Help - I'm Only Eating 1,200 Calories But I Still Can't Seem to Lose Weight!

Sound familiar?

You are eating next to nothing and slogging away at the gym only to see no change on the scales.

How is this possible?

Well it turns out that we are exceptionally bad at estimating both our calorie intake AND our energy expenditure.

Lichtman et al (1992) discovered that subjects in their study UNDER-ESTIMATED their calorie intake by an average of 47%! Think about that for a second….

You think you are consuming 1,200 calories, yet in reality you are probably consuming somewhere nearing 1,800.

Holy moly!

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Not only that but subjects in this study also OVER-REPORTED calorie expenditure by 51%!

“The failure of some obese subjects to lose weight while eating a diet they report as low in calories is due to an energy intake substantially higher than reported and an overestimation of physical activity” (Lichtman et al, 1992)

So, if you are struggling to lose weight, it is most likely because you are not in a calorie deficit, even though you think you are.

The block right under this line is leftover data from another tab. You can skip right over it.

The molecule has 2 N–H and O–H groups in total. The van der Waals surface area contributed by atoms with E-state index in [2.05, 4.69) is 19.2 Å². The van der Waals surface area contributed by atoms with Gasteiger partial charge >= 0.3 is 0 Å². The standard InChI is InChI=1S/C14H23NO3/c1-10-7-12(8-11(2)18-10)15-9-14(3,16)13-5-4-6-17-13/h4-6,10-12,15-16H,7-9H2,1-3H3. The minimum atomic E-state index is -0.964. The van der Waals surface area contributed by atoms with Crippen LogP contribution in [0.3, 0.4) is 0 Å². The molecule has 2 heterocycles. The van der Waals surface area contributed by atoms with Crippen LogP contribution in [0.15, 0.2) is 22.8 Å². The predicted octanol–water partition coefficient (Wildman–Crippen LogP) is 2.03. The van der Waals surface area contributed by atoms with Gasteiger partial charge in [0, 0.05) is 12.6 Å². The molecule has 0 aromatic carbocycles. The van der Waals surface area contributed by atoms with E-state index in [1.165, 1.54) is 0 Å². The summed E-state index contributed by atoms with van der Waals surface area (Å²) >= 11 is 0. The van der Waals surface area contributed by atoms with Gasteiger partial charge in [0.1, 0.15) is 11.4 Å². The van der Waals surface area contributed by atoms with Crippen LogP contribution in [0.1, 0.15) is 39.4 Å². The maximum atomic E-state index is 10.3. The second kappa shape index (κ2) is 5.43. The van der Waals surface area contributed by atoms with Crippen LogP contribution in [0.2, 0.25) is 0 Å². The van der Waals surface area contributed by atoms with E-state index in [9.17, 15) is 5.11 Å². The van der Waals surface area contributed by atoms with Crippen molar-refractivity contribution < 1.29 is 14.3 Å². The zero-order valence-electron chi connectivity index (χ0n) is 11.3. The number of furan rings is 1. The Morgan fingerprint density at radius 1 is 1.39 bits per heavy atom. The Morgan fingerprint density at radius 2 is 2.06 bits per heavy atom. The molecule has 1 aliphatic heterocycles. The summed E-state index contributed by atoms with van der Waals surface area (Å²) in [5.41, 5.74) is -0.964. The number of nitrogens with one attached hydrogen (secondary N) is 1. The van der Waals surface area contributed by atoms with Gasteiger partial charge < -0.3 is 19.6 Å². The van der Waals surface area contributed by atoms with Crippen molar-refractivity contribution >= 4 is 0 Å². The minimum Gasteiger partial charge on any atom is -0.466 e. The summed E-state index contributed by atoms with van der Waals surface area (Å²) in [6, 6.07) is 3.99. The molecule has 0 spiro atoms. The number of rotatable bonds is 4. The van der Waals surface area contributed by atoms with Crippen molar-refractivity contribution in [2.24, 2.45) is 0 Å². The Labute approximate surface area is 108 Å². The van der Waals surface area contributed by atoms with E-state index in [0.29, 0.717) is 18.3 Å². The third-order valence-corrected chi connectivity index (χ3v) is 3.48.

So what reasons contribute to this massive imbalance between what we THINK we are eating, and what we are ACTUALLY eating?

Restaurant Eating

It becomes a lot more difficult to estimate calorie intake when eating food out at restaurants. We often don’t know how the food was prepared, how much oil/butter was used, what is in the sauce etc.

If restaurants uses the word ‘buttery’ in the name of the dish it will average around 102 more calories. Anything described with the word ‘crispy’ will have 131 more calories in it (Wansink, 2013).

If you eat out regularly, it might be wise to take a look at the menu in advance and opt for healthier options. You can also ask for no bread if it is offered before the meal, ask for sauce on the side (rather than added to the meal), swap fries for vegetables etc.

Eating with Distractions

It is very rare now that we sit down and eat without distractions (phones, laptop, television, movies, friends etc).

Multitasking whilst eating - surfing the net, watching TV etc - usually means one-armed eating. This means we gravitate towards finger foods we can eat easily and mindlessly with one hand.

Watching TV makes us over-eat for the following reasons: -

  • We often eat out of habit and nit hunger

  • We don't pay attention to how much we eat

  • We pace ourselves by the show

However, it is not just TV - anything distracting and enjoyable keeps you eating mindlessly longer than you otherwise would.

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Poor Recall

Studies often rely on recall data from subjects. We are very bad at remembering what we ate if trying to rely on our memory. Therefore the best way to track calories is to log everything as you eat it, so that you don’t miss anything out.

Not Tracking Food Properly

This problem not only relates to the difficulties with diet recall, but also mis-understanding how to properly log food.